May 2007
Volume 48, Issue 13
Free
ARVO Annual Meeting Abstract  |   May 2007
A Comparison of Catch Trial Methods Used in Conventional Perimetry in Glaucoma Patients
Author Affiliations & Notes
  • C. K. Doyle
    Veterans Administration Hospital, Iowa City, Iowa
  • C. F. Brito
    Department of Psychology, Eastern Illinois University, Charlestown, Illinois
  • K. R. Woodward
    Veterans Administration Hospital, Iowa City, Iowa
  • C. A. Johnson
    Discoveries in Sight, Devers Eye Institute, Portland, Oregon
    Department of Ophthalmology, University of Iowa, Iowa City, Iowa
  • M. Wall
    Veterans Administration Hospital, Iowa City, Iowa
    Department of Ophthalmology, University of Iowa, Iowa City, Iowa
  • Footnotes
    Commercial Relationships C.K. Doyle, None; C.F. Brito, None; K.R. Woodward, None; C.A. Johnson, None; M. Wall, None.
  • Footnotes
    Support VA Merit Review
Investigative Ophthalmology & Visual Science May 2007, Vol.48, 1627. doi:https://doi.org/
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    • Get Citation

      C. K. Doyle, C. F. Brito, K. R. Woodward, C. A. Johnson, M. Wall; A Comparison of Catch Trial Methods Used in Conventional Perimetry in Glaucoma Patients. Invest. Ophthalmol. Vis. Sci. 2007;48(13):1627. doi: https://doi.org/.

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      © ARVO (1962-2015); The Authors (2016-present)

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Abstract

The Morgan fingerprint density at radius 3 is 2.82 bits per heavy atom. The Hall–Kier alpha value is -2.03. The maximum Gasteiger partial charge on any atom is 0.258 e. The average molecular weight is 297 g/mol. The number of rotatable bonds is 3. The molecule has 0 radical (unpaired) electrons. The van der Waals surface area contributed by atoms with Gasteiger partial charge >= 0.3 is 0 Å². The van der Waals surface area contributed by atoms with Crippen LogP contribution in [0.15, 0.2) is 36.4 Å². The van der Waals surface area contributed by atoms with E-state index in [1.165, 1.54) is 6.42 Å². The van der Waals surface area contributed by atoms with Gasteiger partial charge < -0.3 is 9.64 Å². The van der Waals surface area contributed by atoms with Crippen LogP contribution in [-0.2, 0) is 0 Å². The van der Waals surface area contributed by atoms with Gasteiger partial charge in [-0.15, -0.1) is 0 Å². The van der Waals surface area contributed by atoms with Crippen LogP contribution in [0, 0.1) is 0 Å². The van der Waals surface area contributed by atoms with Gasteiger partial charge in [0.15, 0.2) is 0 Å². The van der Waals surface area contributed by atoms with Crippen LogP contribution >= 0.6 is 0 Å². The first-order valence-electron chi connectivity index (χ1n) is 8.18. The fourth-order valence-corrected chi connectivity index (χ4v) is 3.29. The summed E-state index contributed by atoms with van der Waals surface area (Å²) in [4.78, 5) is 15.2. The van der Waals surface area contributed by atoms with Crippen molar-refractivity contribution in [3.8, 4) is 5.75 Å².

Purpose:
 

To compare the false positive rates between two different methods for estimating false positive catch trials used by the Humphrey Field Analyzer (HFA) in glaucoma patients.

 
Methods:
 

One eye of 120 Glaucoma patients was tested twice within 2 months with Size III 24-2 SITA Standard and Size V 24-2 Full Threshold perimetric test procedures. False positive (FP) rates were obtained with the response time window method (RTW) used by SITA and the blank presentation (BP) method of the size V full threshold procedure. False negative (FN) catch trial rates were also examined. Wilcoxon tests were used to examine error rates, and FP rates for visit 1 and 2 were regressed to investigate their relationship.

 
Results:
 

Glaucoma patients had higher mean FP rates with RTW than BP on visit 1 (p=0.006, 2.3% vs. 1.68%) and higher mean FN rates as well (p=0.001; 4.1% vs. 1.7%; Table). When comparing visit 2, glaucoma patients had significantly higher FN’s rates with RTW than BP (p=0.001; 3.61% vs. 1.22%). Linear regression indicated that, for visit 1 in glaucoma patients, FP rates in RTW accounted for only 6.63% of the variability in BP error rates; and only 3.88% in visit 2.  

 
Conclusions:
 

The response time window method is not a good predictor of false positive rates obtained using the blank presentation procedure.

 
Keywords: perimetry • visual fields 
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